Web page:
Although I am halfway through my second year of mechanical engineering, this is my first blog post (ever). It means that I can quickly summarise my first year and how I got here:
After gaining a MEng in mechanical and electrical engineering, I joined Centrica in 2013 on the Mechanical Engineering graduate scheme. I had previously enjoyed a summer placement in 2012, and was slightly surprised (and flattered) to discover that I had been asked to join the exact same team a year later!
Why did I join Centrica? Well, currently the energy industry is having to adapt very rapidly to the oft-quoted “energy trilemma” of affordability, climate change and security of supply. This provides lots of scope for new and interesting engineering and as Centrica is involved throughout the energy chain it is well positioned to help solve these challenges. I wanted to experience engineering within Renewables as well as the Oil & Gas sector; there are not many companies which can offer this diversity. Being an accredited graduate programme was also important. Of course there are many other advantages, but I will leave you to read some of our other posts to find out about those.
My first 6 months were spent sourcing LiDAR technology for Centrica’s wind farms from the Head Office in Windsor. LiDAR systems use lazers and the Doppler Effect to very accurately measure wind velocity at a remote position. If you mount a LiDAR system on top of a wind turbine, you can therefore very accurately understand the profile of the incoming wind, which has various uses. I unexpectedly became a LiDAR expert within the company during this time (based on there being few others who had even heard of LiDAR) which goes to show that graduates are genuinely expected to add value to the company, and how working in such a new industry can be very rewarding.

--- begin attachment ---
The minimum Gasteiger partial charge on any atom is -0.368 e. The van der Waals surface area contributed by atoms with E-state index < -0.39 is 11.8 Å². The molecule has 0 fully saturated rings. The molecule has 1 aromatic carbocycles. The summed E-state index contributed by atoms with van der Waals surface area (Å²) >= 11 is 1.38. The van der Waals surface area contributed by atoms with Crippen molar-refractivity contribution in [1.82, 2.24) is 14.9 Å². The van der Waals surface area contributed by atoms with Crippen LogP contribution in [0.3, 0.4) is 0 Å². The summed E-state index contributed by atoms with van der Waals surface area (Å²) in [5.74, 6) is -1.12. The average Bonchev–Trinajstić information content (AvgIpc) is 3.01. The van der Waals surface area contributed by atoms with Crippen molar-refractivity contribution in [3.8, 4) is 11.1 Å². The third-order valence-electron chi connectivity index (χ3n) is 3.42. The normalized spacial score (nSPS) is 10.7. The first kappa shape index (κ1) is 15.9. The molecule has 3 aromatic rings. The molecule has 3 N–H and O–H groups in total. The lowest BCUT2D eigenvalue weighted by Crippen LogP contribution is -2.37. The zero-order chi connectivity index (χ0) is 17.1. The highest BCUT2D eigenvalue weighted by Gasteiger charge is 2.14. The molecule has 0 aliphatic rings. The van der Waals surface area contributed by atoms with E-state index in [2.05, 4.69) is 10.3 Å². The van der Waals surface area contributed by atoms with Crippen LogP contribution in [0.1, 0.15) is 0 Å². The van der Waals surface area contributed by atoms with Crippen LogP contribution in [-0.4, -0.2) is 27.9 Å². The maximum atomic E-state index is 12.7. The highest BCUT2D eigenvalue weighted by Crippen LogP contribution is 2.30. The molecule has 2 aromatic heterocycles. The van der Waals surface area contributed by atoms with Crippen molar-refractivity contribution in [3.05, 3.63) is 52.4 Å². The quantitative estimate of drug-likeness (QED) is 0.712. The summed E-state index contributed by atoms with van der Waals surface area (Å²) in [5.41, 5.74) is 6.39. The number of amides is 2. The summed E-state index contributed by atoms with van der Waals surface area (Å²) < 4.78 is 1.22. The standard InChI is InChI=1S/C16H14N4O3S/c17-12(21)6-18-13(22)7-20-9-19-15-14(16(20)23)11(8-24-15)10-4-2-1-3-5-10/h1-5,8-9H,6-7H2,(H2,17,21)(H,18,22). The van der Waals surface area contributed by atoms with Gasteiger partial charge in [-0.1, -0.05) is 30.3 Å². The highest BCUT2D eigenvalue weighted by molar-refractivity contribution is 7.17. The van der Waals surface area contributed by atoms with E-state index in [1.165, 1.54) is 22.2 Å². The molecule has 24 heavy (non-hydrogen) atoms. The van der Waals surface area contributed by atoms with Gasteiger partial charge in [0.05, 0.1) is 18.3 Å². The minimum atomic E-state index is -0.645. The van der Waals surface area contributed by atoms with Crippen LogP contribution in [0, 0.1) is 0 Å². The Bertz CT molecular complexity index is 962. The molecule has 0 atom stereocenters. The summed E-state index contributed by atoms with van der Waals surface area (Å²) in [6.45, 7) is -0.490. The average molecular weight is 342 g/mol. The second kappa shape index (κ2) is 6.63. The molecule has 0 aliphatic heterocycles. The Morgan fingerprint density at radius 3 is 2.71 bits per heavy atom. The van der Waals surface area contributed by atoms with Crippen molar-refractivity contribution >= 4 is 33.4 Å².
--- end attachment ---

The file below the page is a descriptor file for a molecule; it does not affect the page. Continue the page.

My second half of the year was spent seconded to Siemens’ Offshore Wind Head Office which was an incredible opportunity. Whereas Centrica own and operate wind farms, Siemens design, install and commission wind turbines. This secondment therefore showed very different sides of engineering. As well as all the interesting technical projects I worked on, a highlight was being on the “wrong” side of the desk (representing Siemens) in meetings with the manager of my Centrica manager’s manager!
What do I do now? I am currently with 160 other people on a metal platform 50m above the East Irish Sea. Here no-one wears suits and most people prefer to work on paper rather than use the computer. I cannot walk outside without bright red overalls and we all get three weeks off for every two weeks of work. I am, if you have not guessed already, working on a gas rig and these are only a tiny selection of the differences between my first and second year placements.
So, although this may not have helped you understand my day-to-day job yet, I hope you have an appreciation for the variety of placements that engineering graduates can have, and why Centrica is a great place to start your career as an Engineer. “Engineering: Living above the Sea” can wait until next time…